June 24, 2015

Art student helping young cancer survivor inspire others 'in the fight'

Higher Education Health
06252015_Katie_Brubaker Source/Handout

Katie Brubaker, a student at Moore College of Art, will help a boy who beat cancer tell a story to help others.

A Montgomery County art student will spend her summer sketching for a good cause.

Katie Brubaker, a Souderton resident, will illustrate a children’s book written by a 12-year-old cancer survivor, Peter Zucca of Harleysville.

sophomore at Moore College of Art & Design in Philadelphia, she first heard about Peter from her mother, who is a supporter of the boy's organization, The Peter Powerhouse Foundation, which helps raise money to improve the lives of children with cancer. Brubaker’s father is the pastor of Towamencin Mennonite Church, the same church attended by the Zucca family.

None
The book, titled Peter Learns to Listen, will help hearing and non-hearing children learn about the world of the hearing-impaired child. Learning more about Peter, pictured left, and his project, Brubaker decided illustrating the book would give her a “jump start” on her career and an opportunity to help get his story published. 

“It’s been really neat to see people’s responses when I tell them what I’m doing,” she said.

Brubaker received $2,500 as a recipient of the Sis Grenald Women’s Leadership Fellowship at the college which is awarded to three sophomores or juniors. An illustration major with a background in fine arts, she will illustrate, publish and promote the book thanks to the fellowship.

After two years as a fine arts major at Montgomery County Community College, Brubaker transferred to Moore to pursue a dream of illustrating children’s books. She said working on the book will “open her eyes” to the whole process.

“It will be a learning experience,” she said. “It is putting me ahead of the game.”

Brubaker's personal style is watercolor and ink, or watercolor and digital. Peter's book will be illustrated in the latter process by scanning artwork into a computer and doing line work digitally.

“My style is whimsical and it fits nicely in a children’s book genre,” Brubaker said.

Dawn Zucca, Peter’s mother, said the idea to write a book started during a family vacation when she was “checking-in” to see how he was doing emotionally, following his leg amputation.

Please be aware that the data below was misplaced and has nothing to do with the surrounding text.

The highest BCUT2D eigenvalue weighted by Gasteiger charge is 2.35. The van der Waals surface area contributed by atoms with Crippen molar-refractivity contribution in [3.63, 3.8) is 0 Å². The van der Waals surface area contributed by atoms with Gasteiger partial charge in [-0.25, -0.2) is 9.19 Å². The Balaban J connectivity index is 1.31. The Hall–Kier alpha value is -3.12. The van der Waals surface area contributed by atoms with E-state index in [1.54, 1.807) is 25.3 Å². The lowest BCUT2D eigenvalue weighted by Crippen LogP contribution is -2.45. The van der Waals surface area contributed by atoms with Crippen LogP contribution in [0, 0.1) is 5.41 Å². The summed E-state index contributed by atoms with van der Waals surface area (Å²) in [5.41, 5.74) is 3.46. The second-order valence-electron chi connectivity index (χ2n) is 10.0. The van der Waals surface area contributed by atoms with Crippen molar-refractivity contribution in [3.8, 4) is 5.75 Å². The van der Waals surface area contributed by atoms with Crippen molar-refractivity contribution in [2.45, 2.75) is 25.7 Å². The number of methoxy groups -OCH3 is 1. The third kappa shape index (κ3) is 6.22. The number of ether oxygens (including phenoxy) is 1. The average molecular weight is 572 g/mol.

“Peter’s been through a lot and he has triumphed in the face of much adversity,” she said. “Sharing his experiences is a great way for him to help other kids who are in the fight.”

Peter was diagnosed with cancer at 10 months old, and by his first birthday he was told he only had two months to live. He fought the disease, but lost a leg at the age of 10 to a tumor.

Peter prevailed, but now lives with the repercussions of cancer. He has a prosthetic leg and hearing aids, and from his experience, he wants to show other kids “that you can get through it.”

None

Katie Brubaker's illustration work, above and below. “My style is whimsical and it fits nicely in a children’s book genre,” she says. (Handout)

“I wanted to write a book because I think I have a story to tell, especially when I lost my hearing,” Peter said.

The concept of the book is that Peter has become a superhero because he is “strong and brave,” and in the story he teaches a little boy named Andrew all about hearing aids. It is based off of a real encounter Peter had with his friend from Vernfield Elementary School, Andrew Fisher of Harleysville.

Andrew's mother, Lori Fisher, said he has had hearing loss since birth. When he was expecting his hearing aids to come in, Peter spent time with him to show him the different parts of the devices.

None
Portraying these kids in a positive light is much needed,” Lori Fisher said.

Peter's goal to help other children understand hearing loss grew out of finding a lack of well-done children's literature on hearing impediments. Dawn Zucca said the books that they’ve read have always been about animals who can’t hear and who are upset that they are different. Peter himself felt that he couldn’t connect with the books.

“I’m not a crying elephant, and the audiologist is a nice lady, not an otter,” Peter said.

Brubaker will work with Dawn Zucca this summer on the manuscript for the book and breaking up the pages to make the story flow. She also has taken photographs of Peter and his family to use as references. And she'll accompany Peter to one of his hearing check-ups to get more familiar with the details of an audiology visit and equipment.

She hopes to finish by the end of the summer, but will allow herself an extra month after the break in order to finish it. A party and book signing are planned at The Harleysville Bookstore as soon as it's published.

“I’ve been to lots of book signings, but I’ve never been the book signer,” Peter said.

•  •  •

To learn more about the Peter Powerhouse Foundation and join the Facebook page, visit www.peterpowerhouse.org.